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The Inefficiency of Patents when R&D Projects are Imperfectly Correlated and Imitation Takes Time

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  • Luigi Bonatti
  • Stefano Comino

Abstract

In a realistic framework where the potential innovators'; research lines are imperfectly correlated and imitation takes some time, this paper studies an industry regulated by an authority that can subsidize the firms' R&D expenditures. By comparing the market equilibrium emerging when there is patent protection with the market equilibrium emerging without patents, the paper finds that social welfare is higher in the absence of patents. This result is driven by the fact that, without patents, more than one successful inventor may implement its discovery and enter the market, thus reducing the deadweight loss due to imperfect competition.

Suggested Citation

  • Luigi Bonatti & Stefano Comino, 2011. "The Inefficiency of Patents when R&D Projects are Imperfectly Correlated and Imitation Takes Time," Journal of Institutional and Theoretical Economics (JITE), Mohr Siebeck, Tübingen, vol. 167(2), pages 327-342, June.
  • Handle: RePEc:mhr:jinste:urn:sici:0932-4569(201106)167:2_327:tiopwr_2.0.tx_2-p
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    References listed on IDEAS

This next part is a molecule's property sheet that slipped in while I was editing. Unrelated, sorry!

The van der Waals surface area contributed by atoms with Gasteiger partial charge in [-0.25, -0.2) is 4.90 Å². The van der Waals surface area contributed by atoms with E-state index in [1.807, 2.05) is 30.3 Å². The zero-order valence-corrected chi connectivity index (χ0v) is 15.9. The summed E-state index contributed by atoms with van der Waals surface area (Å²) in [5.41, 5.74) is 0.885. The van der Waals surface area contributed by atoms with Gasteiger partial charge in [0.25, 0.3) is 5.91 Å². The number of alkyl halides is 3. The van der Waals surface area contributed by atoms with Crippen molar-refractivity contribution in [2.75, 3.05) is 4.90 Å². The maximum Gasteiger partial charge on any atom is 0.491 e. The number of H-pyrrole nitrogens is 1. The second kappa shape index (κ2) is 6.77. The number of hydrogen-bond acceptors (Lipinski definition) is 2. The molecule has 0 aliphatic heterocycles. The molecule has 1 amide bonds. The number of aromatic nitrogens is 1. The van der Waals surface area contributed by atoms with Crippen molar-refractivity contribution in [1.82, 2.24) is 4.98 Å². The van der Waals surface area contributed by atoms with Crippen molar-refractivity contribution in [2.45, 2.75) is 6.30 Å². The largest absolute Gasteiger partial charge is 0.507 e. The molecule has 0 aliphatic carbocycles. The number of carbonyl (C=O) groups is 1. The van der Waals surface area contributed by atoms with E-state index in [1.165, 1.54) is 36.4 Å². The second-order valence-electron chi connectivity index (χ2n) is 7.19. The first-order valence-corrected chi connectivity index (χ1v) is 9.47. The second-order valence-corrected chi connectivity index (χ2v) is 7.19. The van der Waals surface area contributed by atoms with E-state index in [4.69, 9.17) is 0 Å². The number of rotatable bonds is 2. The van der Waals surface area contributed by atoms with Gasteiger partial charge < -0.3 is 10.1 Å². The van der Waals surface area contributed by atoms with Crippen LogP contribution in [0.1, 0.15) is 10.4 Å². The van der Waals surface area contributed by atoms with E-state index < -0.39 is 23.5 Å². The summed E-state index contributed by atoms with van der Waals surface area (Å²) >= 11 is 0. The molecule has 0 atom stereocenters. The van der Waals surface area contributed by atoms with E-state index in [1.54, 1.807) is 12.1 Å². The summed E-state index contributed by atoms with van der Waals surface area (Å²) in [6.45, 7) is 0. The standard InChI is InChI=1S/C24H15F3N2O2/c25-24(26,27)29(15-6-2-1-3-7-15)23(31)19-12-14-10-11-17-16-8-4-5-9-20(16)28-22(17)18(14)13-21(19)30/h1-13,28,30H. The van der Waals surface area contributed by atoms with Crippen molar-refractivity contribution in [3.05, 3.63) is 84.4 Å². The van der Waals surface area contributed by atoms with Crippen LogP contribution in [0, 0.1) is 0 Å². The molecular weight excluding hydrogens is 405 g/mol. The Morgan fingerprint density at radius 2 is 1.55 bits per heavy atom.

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    1. Maurer, Stephen M & Scotchmer, Suzanne, 2002. "The Independent Invention Defence in Intellectual Property," Economica, London School of Economics and Political Science, vol. 69(276), pages 535-547, November.
    2. James Bessen & Eric Maskin, 2009. "Sequential innovation, patents, and imitation," RAND Journal of Economics, RAND Corporation, vol. 40(4), pages 611-635.
    3. Cohen, Wesley M & Levinthal, Daniel A, 1989. "Innovation and Learning: The Two Faces of R&D," Economic Journal, Royal Economic Society, vol. 99(397), pages 569-596, September.
    4. Nancy T. Gallini, 2002. "The Economics of Patents: Lessons from Recent U.S. Patent Reform," Journal of Economic Perspectives, American Economic Association, vol. 16(2), pages 131-154, Spring.
    5. Richard C. Levin & Alvin K. Klevorick & Richard R. Nelson & Sidney G. Winter, 1987. "Appropriating the Returns from Industrial Research and Development," Brookings Papers on Economic Activity, Economic Studies Program, The Brookings Institution, vol. 18(3, Specia), pages 783-832.
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    More about this item

    JEL classification:

    • H21 - Public Economics - - Taxation, Subsidies, and Revenue - - - Efficiency; Optimal Taxation
    • H25 - Public Economics - - Taxation, Subsidies, and Revenue - - - Business Taxes and Subsidies
    • L10 - Industrial Organization - - Market Structure, Firm Strategy, and Market Performance - - - General
    • L51 - Industrial Organization - - Regulation and Industrial Policy - - - Economics of Regulation
    • O31 - Economic Development, Innovation, Technological Change, and Growth - - Innovation; Research and Development; Technological Change; Intellectual Property Rights - - - Innovation and Invention: Processes and Incentives

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